I had a support gap this evening and wasn’t able to find anyone to come and stay with me overnight. Thankfully my brother-in-law King Russell stepped in. He was looking after Bean, while Fat Sister was out with friends – he agreed to take me in for the night as well.
Shortly before six they came to the castle and collected me. They live just round the corner and had come on foot. Both were well wrapped up and as I reached for my light jacket King Russell encouraged me to wear something warmer.
I took his advice and wriggled into my all-in-one rain suit. This made Bean giggle – she was in a waterproof onesie too. She jumped on my lap and we headed out. We needed some dinner so King Russell pushed us down the road to the chip shop.
It was raining lightly so Bean and I were quite happy as we rattled along the bumpy pavement. I hummed Christmas carols and Bean looked around curiously, occasionally alerting me to the risk of one of her wellies falling off.
We arrived at the chippy and placed our order. While we waited we danced to the radio which was on in the background. Our food was ready super-quickly and we headed for home.
The rain was much heavier when we emerged and we were heading into the wind. We weren’t far from home but it was still a fifteen-minute walk. We were keen to get Bean home quickly so we waited for a bus at the nearest stop. One soon came along but as it approached, the driver shook her head at us, clearly indicating we weren’t going to be able to get on.
She didn’t open the doors to speak to us, just letting a couple of people off the back and avoiding eye contact with me. I could see there was a buggy in the wheelchair space but the driver didn’t even ask them to try and make space for us. She’d decided before even stopping that we wouldn’t be getting on.
This has happened to me many times but it felt especially tough having Bean with me too. King Russell jokingly pointed out that as we were currently operating as both a wheelchair and a buggy we were making a very efficient use of space.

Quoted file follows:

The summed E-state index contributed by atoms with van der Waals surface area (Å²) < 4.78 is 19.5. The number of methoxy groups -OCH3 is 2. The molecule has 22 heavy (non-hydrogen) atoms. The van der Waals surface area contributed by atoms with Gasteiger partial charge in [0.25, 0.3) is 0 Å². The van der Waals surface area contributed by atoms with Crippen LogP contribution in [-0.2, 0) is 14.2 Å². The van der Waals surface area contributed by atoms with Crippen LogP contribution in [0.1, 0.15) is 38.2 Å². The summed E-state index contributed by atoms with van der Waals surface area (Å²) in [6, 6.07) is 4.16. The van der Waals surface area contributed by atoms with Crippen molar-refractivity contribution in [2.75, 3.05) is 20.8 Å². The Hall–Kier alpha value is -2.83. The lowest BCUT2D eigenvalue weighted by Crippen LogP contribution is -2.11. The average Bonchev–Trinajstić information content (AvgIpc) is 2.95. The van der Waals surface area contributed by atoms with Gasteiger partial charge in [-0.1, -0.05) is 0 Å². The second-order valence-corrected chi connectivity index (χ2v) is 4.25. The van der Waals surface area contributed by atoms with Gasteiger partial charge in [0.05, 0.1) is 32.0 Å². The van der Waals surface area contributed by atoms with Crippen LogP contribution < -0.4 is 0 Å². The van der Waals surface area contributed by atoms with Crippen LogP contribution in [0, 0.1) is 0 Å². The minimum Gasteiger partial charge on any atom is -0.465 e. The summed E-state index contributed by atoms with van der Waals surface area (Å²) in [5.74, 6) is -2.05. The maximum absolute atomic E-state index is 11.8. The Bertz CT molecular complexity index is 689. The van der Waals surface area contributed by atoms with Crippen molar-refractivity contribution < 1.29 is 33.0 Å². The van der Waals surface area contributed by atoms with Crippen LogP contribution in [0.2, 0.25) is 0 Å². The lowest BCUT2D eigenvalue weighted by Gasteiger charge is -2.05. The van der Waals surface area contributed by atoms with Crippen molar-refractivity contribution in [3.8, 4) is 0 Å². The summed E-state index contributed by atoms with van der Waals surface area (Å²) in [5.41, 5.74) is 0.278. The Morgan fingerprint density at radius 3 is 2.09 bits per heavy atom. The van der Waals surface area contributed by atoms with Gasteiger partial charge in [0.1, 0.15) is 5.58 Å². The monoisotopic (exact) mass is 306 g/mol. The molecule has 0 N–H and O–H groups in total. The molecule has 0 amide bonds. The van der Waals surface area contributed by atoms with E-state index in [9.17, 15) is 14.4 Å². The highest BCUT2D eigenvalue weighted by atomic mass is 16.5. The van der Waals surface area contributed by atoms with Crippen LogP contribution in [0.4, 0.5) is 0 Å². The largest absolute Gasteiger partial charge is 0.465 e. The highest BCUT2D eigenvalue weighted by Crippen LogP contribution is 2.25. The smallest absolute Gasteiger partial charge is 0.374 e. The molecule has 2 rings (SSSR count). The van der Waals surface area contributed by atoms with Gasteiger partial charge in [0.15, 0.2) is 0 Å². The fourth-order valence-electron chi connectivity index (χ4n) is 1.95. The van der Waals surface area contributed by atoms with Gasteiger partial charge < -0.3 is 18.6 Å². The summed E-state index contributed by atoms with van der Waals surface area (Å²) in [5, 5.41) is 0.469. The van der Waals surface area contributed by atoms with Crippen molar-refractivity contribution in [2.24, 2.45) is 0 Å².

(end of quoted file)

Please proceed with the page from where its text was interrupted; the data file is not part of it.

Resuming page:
Of course I wouldn’t have wanted the other person with a child to have to get off and I’m sure we could have made it work for all of us. People sometimes describe the issues with access to buses as wheelchair users vs. people with buggies, but in my experience this isn’t the case at all. I can count on one hand the number of people who’ve had any concerns about folding their buggy, but I frequently have issues with drivers ignoring me or refusing to let me board.
The rules are that bus drivers need, at the very least, to ask other passengers to make space or fold buggies. They even have an automated announcement to play so they don’t have to leave their seat or raise their voice.
The driver tonight didn’t play that announcement. Instead she just left us at a bus stop, at night, in heavy rain without making any attempt to accommodate us.
I felt incredibly sad as the bus pulled away. If I hadn’t been a wheelchair user we could’ve jumped on board and sat on any one of the free seats and been home and dry in no time. Instead, aware from bitter experience that this was likely to be the case for the following buses, we chose to walk. I folded Bean’s hands into mine to keep her warm.
It surprised me how much having a young child with me heightened my feelings of vulnerability and sadness at this situation. It wasn’t just me who was experiencing this barrier – it was the baby as well.
Once we were home and eating our fish and chips round the table together, King Russell and I reflected on this experience. I told him how much he was acing being a brother-in-law (as well as being a great parent).
I told him how much I appreciated him supporting me. He said he felt we were in a support triangle. I liked this idea, and triangles are meant to be the strongest shape!
I’ve had such a lovely evening despite the issue with the bus. Support gaps are often stressful but I feel so lucky to have family nearby ready to help me out – even if it does mean a walk in the rain.